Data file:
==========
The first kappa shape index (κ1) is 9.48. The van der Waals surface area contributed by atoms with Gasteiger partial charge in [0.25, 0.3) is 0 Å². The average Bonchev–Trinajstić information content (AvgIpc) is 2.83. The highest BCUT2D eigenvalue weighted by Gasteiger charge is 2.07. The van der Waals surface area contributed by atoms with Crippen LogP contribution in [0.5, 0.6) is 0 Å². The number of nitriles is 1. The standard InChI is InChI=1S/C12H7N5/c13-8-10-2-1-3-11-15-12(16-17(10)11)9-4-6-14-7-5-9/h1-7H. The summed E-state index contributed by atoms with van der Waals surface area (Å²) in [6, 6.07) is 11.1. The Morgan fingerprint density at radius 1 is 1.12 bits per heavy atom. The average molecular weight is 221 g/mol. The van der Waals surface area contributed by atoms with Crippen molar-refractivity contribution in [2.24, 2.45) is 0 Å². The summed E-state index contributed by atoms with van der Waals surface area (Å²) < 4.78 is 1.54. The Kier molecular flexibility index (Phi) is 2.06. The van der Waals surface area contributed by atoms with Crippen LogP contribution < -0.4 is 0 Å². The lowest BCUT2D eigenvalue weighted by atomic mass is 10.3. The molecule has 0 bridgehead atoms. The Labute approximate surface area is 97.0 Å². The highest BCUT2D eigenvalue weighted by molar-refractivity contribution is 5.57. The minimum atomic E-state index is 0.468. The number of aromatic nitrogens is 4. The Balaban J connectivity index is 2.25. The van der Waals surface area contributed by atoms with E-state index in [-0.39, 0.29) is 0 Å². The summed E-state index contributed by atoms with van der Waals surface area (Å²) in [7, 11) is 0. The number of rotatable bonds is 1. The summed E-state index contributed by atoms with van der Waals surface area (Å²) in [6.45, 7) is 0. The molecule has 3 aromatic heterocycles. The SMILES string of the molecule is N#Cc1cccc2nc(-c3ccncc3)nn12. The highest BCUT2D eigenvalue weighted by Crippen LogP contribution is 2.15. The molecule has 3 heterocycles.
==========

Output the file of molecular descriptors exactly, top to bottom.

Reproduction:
The first kappa shape index (κ1) is 9.48. The van der Waals surface area contributed by atoms with Gasteiger partial charge in [0.25, 0.3) is 0 Å². The average Bonchev–Trinajstić information content (AvgIpc) is 2.83. The highest BCUT2D eigenvalue weighted by Gasteiger charge is 2.07. The van der Waals surface area contributed by atoms with Crippen LogP contribution in [0.5, 0.6) is 0 Å². The number of nitriles is 1. The standard InChI is InChI=1S/C12H7N5/c13-8-10-2-1-3-11-15-12(16-17(10)11)9-4-6-14-7-5-9/h1-7H. The summed E-state index contributed by atoms with van der Waals surface area (Å²) in [6, 6.07) is 11.1. The Morgan fingerprint density at radius 1 is 1.12 bits per heavy atom. The average molecular weight is 221 g/mol. The van der Waals surface area contributed by atoms with Crippen molar-refractivity contribution in [2.24, 2.45) is 0 Å². The summed E-state index contributed by atoms with van der Waals surface area (Å²) < 4.78 is 1.54. The Kier molecular flexibility index (Phi) is 2.06. The van der Waals surface area contributed by atoms with Crippen LogP contribution < -0.4 is 0 Å². The lowest BCUT2D eigenvalue weighted by atomic mass is 10.3. The molecule has 0 bridgehead atoms. The Labute approximate surface area is 97.0 Å². The highest BCUT2D eigenvalue weighted by molar-refractivity contribution is 5.57. The minimum atomic E-state index is 0.468. The number of aromatic nitrogens is 4. The Balaban J connectivity index is 2.25. The van der Waals surface area contributed by atoms with E-state index in [-0.39, 0.29) is 0 Å². The summed E-state index contributed by atoms with van der Waals surface area (Å²) in [7, 11) is 0. The number of rotatable bonds is 1. The summed E-state index contributed by atoms with van der Waals surface area (Å²) in [6.45, 7) is 0. The molecule has 3 aromatic heterocycles. The SMILES string of the molecule is N#Cc1cccc2nc(-c3ccncc3)nn12. The highest BCUT2D eigenvalue weighted by Crippen LogP contribution is 2.15. The molecule has 3 heterocycles.